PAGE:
White House celebrates progress on racial equity

The White House marked the one-year anniversary of President Biden’s second executive order for Further Advancing Racial Equity and Support for Underserved Communities Through the Federal Government at an event Feb. 14, with a gathering of Cabinet members and deputies who enumerated the successes of the last two years and pledged to continue their work making government resources more accessible, more equitably, to the people who need them most.

The order follows Biden’s first equity order, signed on his first day in office: It outlined the “human costs of systemic racism and persistent poverty” and laid out a broad mandate that swept over all federal agencies, demanding they address these injustices at every level. This year’s order continues that mandate because, as the White House release put it, “The reality is that underserved communities … still confront unacceptable barriers to equal opportunity and the American Dream.”

The new order requires agencies to produce an annual equity plan, commits to high-level staffing to carry out the plans, strengthens community partnerships and invests in underserved communities on a variety of platforms, among other commitments.

“This is the sort of commitment that makes a difference,” said AFT Secretary-Treasurer Fedrick C. Ingram. “Like the AFT, President Biden is creating space for real solutions to some of our nation’s deepest flaws—racism and inequity. I’m proud my union is committed to helping reelect him so he can continue this work.”

Photo of the White House

Counting progress

Over the last two years, the intentional focus on equity has already made a difference. Despite criticism from conservative far-right players, this administration is still determined to “provide everyone with the opportunity to reach their full potential and to remove the structural barriers and inequities that hold people back,” said Neera Tanden, domestic policy advisor to President Biden. “We know more than ever that there are structural barriers to hold people back, and while it can be a bit of a political hot potato, this is about a basic American principle—which is fairness.”

And the improvements are adding up. According to Nani Coloretti, deputy director of the White House Office of Management and Budget, the share of Black households owning a small business has more than doubled; for Latino households, the increase has been 40 percent. The Justice40 Initiative, which pledges that 40 percent of certain federal investments will go to disadvantaged communities that have been marginalized, underserved and overburdened by pollution, is already making a difference.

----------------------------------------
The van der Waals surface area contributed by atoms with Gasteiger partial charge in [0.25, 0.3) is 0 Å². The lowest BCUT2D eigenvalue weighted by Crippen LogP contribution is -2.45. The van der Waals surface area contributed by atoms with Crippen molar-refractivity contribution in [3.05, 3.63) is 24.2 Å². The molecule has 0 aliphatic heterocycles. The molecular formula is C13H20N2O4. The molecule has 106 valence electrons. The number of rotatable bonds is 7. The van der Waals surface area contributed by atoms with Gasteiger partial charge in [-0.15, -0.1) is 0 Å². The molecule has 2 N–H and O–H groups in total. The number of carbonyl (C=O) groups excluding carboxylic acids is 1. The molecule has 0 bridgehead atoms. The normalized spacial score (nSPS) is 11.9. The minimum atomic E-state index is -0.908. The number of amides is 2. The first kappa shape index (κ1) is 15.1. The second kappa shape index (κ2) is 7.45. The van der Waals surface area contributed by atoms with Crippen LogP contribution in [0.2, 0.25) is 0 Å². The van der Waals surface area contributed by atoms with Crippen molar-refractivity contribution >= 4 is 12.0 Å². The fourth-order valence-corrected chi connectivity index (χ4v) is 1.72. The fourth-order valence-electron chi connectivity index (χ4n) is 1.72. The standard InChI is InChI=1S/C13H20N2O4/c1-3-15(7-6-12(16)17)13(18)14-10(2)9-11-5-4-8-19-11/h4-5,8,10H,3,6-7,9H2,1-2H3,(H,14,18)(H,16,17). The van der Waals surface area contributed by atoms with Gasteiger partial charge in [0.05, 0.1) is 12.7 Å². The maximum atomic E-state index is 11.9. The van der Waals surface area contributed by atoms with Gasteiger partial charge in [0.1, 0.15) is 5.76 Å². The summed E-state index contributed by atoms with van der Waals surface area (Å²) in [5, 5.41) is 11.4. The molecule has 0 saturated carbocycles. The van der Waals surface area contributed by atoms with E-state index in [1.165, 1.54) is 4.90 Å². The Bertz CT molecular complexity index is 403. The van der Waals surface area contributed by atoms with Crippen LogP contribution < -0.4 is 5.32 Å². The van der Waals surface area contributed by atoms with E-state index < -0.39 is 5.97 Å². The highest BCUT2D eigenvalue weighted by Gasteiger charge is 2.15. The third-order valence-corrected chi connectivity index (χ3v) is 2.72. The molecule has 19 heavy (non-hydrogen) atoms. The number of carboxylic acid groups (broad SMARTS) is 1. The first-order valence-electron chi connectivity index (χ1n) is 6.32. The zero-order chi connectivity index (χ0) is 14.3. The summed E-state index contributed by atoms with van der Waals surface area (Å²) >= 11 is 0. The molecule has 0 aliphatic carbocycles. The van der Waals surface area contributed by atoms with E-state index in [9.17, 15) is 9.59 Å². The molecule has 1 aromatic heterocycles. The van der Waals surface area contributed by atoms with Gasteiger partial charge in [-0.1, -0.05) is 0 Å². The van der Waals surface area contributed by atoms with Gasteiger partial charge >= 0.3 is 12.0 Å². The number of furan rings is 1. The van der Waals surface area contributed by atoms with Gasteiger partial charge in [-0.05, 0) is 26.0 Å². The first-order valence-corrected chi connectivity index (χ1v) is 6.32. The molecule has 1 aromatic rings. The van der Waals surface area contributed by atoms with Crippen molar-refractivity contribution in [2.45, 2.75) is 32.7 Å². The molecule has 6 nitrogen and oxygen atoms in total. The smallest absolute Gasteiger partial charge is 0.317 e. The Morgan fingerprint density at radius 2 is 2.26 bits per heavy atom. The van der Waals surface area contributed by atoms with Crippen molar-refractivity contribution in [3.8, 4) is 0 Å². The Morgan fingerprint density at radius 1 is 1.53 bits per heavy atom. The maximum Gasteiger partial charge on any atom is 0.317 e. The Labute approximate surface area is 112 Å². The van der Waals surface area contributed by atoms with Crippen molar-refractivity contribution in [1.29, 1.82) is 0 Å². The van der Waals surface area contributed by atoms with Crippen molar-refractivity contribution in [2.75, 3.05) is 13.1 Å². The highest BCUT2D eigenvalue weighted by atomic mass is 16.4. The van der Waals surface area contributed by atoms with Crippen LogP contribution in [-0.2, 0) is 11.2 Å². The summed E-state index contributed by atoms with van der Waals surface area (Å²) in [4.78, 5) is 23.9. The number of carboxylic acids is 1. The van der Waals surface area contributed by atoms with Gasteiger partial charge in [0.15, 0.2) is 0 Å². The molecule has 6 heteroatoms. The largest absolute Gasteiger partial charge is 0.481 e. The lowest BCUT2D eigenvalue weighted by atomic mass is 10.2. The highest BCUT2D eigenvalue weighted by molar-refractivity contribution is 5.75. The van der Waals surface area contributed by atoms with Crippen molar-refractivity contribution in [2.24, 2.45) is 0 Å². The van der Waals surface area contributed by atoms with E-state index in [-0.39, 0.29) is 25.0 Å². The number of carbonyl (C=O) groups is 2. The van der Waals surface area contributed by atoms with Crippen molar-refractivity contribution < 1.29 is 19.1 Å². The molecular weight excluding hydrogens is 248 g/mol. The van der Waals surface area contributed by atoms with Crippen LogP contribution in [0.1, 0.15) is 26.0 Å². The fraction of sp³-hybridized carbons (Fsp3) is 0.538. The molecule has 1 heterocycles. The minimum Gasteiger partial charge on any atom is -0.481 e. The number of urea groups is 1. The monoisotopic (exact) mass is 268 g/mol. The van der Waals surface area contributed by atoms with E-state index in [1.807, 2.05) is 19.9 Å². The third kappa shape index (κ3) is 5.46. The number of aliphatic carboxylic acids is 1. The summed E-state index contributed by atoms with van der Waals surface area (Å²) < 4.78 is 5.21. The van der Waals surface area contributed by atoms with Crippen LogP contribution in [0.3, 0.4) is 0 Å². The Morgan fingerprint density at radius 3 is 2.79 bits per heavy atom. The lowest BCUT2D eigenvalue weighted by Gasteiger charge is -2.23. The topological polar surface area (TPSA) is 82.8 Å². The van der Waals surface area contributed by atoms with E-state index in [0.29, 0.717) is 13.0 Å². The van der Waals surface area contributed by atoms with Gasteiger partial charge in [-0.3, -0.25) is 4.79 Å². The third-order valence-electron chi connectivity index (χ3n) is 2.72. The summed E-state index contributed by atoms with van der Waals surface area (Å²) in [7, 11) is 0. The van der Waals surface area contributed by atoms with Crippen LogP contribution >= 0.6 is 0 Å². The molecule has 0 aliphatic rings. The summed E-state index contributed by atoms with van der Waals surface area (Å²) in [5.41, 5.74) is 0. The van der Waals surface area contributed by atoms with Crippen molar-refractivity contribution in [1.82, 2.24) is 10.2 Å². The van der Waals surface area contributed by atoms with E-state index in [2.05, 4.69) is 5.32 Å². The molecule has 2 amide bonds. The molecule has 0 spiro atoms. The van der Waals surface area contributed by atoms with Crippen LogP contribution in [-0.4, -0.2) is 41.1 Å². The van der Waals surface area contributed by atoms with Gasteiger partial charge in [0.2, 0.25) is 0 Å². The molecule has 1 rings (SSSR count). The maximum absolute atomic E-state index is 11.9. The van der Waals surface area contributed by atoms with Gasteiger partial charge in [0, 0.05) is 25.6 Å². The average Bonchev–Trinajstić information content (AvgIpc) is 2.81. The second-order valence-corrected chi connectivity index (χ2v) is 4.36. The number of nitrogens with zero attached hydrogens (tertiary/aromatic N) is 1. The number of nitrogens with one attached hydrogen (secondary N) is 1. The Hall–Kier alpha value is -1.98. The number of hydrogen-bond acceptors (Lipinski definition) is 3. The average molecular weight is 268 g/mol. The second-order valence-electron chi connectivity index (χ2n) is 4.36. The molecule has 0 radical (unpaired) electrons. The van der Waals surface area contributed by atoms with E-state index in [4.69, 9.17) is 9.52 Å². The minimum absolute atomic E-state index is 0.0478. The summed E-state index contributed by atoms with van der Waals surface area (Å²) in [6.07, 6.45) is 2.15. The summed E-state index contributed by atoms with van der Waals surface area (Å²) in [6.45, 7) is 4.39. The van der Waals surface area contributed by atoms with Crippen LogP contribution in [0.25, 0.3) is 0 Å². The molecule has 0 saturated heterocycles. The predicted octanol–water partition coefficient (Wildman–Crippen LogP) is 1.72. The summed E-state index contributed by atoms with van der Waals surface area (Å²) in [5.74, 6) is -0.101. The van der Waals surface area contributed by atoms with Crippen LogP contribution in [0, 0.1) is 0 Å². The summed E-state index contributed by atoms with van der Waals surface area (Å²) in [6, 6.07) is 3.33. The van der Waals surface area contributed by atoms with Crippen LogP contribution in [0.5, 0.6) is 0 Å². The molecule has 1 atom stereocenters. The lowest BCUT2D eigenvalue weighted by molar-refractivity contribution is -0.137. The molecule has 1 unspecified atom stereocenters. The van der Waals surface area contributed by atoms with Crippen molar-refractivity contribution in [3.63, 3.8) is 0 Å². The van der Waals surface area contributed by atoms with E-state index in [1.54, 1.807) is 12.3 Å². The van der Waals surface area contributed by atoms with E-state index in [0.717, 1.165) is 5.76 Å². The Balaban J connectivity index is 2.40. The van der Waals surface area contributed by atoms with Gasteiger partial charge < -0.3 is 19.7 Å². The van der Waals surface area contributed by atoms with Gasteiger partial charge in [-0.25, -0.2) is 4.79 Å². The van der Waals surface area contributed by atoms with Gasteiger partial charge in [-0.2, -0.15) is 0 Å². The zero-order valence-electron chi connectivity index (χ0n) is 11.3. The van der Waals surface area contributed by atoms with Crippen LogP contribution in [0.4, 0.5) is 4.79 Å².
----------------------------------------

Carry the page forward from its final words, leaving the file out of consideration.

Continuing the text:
The Department of Housing and Urban Development is bringing more fair housing lawsuits: “You should not be lowballed or blackballed because you live in a brown or Black community,” said HUD Secretary Marcia Fudge, adding that her own home is valued at $25,000 less than the homes of white people who live two doors away, despite the fact that her home is bigger and on a bigger lot. Fudge’s agency is also fighting to make home buying more accessible to more people, providing rental assistance to 5 million people every month, and making that assistance more available to people who have been involved in the criminal justice system, who until now were barred from living with family who live in public housing.

The Department of the Interior is working “to remedy decades of underfunding across Indian country,” said Deb Haaland, the head of the department and the first Native American to serve as a Cabinet secretary. She is working to eliminate barriers to success for Native American businesses with new web resources for training and stakeholder engagement, and by making it easier to identify, access and hire Native American contractors.

At the Small Business Administration, Cabinet administrator Isabel Guzman says the agency has simplified access to its funding, expanded eligibility and included people whose past includes involvement in the criminal justice system. The number of Black households of entrepreneurs has doubled, and the number of Latino households of entrepreneurs has gone up by 40 percent.

Equity across the board

“Everything we do must be seen through an equity lens,” said Department of Education Secretary Miguel Cardona of the work in his agency. He talked about supporting student mental health, ensuring college access and affordability, and diversifying the teacher workforce; he described the more than $137 billion in student loan debt the Biden administration has canceled and grants that support teacher education. “If we’re serious about providing opportunities to all of our youngsters, we need to make sure that our educator workforce looks like America,” he said.

Rep. Steven Horsford (D-Nev.), the chair of the Congressional Black Caucus, noted accomplishments like the 50-year low in the Black unemployment rate, government recognition of and assistance around collateral effects of climate change on communities of color, and funding for access to broadband in every community. “As we mark one year since President Biden signed the executive order, I really am more hopeful than ever that we can expand on our shared record of accomplishment,” said Horsford.  “President Biden and Vice President Harris are leading by example by taking this comprehensive approach to advancing equity across the federal government.”

Cardona also remarked on the diversity reflected in the president’s Cabinet, and several of the panelists described their commitment to this work as personal, influenced by their own life experiences. The policies that result from the executive orders carried out by these leaders will create the kind of inclusion that better reflects the diversity of this country. “This is an extension of our life’s purpose,” said Cardona. “This is not [just] our job.”

[Virginia Myers]